• I’ve seen people take this assignment to a performance art experience. Picture a box with words all over it, and an opening cut into the box for each category of the vision statement. As the person explained his vision, he put things into the appropriately labeled hole on the box and as he filled the box with individual items, he explained how his life was full in that category. His plan was to add items to the box annually to reignite his vision statement.
  • I had one client who purchased plastic cars for each category of her vision, and then she worked with her children to cover the cars with words cut out from magazines that represented her vision. This was fun, interactive, and fantastic in the concept of rolling their “vision” forward.

Some students hung their vision boards on their ceilings over their beds so it would be the first thing they saw each morning. Some hung them on their refrigerators. Others created PowerPoint presentations they could store on their phones.

This is the perfect assignment for people who want to reinvent their careers: what does your ideal career “look like”?

You have total freedom to do whatever is going to be enjoyable for you to make and give you an energetic push every time you look at it.

I used the vision board concept to manifest my cabin in the woods. I need a sanctuary in nature where my introverted self can recharge. Yes, I’m in front of people continually, so it doesn’t seem like I’m an introvert; I’m an introvert who earns a living as an extrovert.

I decided to take the vision board concept to a three-dimensional level. I cleared out our garage and used it to visualize the main room in the cabin. I picked up a yard sale coffee table, sanded it, covered the top in fishing lure images, and painted the doors and trim green. When a futon broke, I made picture frames out of the slats and inserted images I’d like at my cabin. I hung those framed pieces on the wall of the garage so I could get a feel for the place. My mother got on board with this project and purchased items for my birthday and Christmas that would be great for the cabin – and those items went into the garage room.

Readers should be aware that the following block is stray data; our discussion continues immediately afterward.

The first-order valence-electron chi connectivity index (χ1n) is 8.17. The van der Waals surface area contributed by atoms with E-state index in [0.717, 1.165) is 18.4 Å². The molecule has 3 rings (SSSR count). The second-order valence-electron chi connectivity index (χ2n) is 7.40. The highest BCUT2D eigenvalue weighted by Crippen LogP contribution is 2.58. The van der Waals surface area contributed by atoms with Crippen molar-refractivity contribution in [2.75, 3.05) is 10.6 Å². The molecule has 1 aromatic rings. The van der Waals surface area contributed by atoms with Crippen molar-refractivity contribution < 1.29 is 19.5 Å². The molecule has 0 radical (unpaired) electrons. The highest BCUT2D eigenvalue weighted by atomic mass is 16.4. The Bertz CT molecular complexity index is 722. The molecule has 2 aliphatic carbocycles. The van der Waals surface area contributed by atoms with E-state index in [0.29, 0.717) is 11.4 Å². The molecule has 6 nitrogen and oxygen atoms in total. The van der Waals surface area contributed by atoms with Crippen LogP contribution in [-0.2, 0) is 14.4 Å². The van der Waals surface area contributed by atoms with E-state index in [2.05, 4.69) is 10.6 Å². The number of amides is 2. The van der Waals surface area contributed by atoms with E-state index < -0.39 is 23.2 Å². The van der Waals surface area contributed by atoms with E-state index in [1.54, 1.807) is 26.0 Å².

One of my dear friends loved this idea, and for Christmas she purchased a log bed frame for us.

I knew I didn’t want a lot of technology at the cabin, but we loved to watch movies. I purchased one of the first hand held DVD players for “the cabin”.

Sometimes after dinner I’d sit in the garage, enjoying my vision. The feelings evoked were real and I KNEW it was going to be a reality. My friends like to sit out there with us, visiting after dinner. When I told people we were in escrow for the land purchase, it was fun for them too because they had been part of the plan.

Within eighteen months of creating the garage cabin room, we purchased land and built our real cabin. That’s where I am as I write this blog post.

I heard a story about someone who cut out a photograph of the type of house he’d like to live in. He hung the vision board on his refrigerator for about two years (if I remember correctly), and then tired of having it on his refrigerator and put it in storage. Years later he ended up buying a house and during the process of packing, he ran across the photo. I know this sounds spooky, but he was shocked to realize he had purchased THAT HOUSE.

The vision board activity has been around for a long time. The concept gained new life when Rhonda Byrn published, “The Secret”. The book encourages manifesting your destiny to the extent you can feel the reality of it all. The book became controversial in some fundamentalist Christian circles, but I believe the concepts merge beautifully with various spiritual belief systems. At the center of the discussion is the question of whether or not you believe you have a direct relationship with God/The Universe, and if you believe the God/The Universe conspires to support you in your goals when you do your part of the work. Are you willing to put things in motion through your decisions and actions?

I, personally, do not believe you can sit around like a lazy, thieving, angry, dumb ass, and expect God to take care of your vision for you. However, I’m not all-knowing, so you can draw your own conclusions.

Knowing what you want your life to look and feel like is an important aspect of managing your mindset. Making your vision tangible helps you establish the positive attitude habits that support having your life turn out the way you want it to be.